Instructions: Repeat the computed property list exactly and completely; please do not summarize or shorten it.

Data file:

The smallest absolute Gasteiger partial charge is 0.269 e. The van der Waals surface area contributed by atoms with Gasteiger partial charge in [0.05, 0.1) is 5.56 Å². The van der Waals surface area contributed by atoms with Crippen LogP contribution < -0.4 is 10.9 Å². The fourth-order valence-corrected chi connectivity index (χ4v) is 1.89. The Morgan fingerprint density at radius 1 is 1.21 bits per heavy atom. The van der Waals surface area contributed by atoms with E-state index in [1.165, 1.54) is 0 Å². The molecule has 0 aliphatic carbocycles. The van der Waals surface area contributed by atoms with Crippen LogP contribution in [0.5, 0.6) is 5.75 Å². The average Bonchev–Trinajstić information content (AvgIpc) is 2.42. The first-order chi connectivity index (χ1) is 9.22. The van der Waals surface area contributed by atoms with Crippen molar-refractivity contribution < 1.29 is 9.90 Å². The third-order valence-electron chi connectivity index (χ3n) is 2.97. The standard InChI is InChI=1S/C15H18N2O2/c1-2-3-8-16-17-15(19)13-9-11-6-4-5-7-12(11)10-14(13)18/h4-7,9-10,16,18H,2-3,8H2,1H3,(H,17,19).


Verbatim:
The smallest absolute Gasteiger partial charge is 0.269 e. The van der Waals surface area contributed by atoms with Gasteiger partial charge in [0.05, 0.1) is 5.56 Å². The van der Waals surface area contributed by atoms with Crippen LogP contribution < -0.4 is 10.9 Å². The fourth-order valence-corrected chi connectivity index (χ4v) is 1.89. The Morgan fingerprint density at radius 1 is 1.21 bits per heavy atom. The van der Waals surface area contributed by atoms with E-state index in [1.165, 1.54) is 0 Å². The molecule has 0 aliphatic carbocycles. The van der Waals surface area contributed by atoms with Crippen LogP contribution in [0.5, 0.6) is 5.75 Å². The average Bonchev–Trinajstić information content (AvgIpc) is 2.42. The first-order chi connectivity index (χ1) is 9.22. The van der Waals surface area contributed by atoms with Crippen molar-refractivity contribution < 1.29 is 9.90 Å². The third-order valence-electron chi connectivity index (χ3n) is 2.97. The standard InChI is InChI=1S/C15H18N2O2/c1-2-3-8-16-17-15(19)13-9-11-6-4-5-7-12(11)10-14(13)18/h4-7,9-10,16,18H,2-3,8H2,1H3,(H,17,19).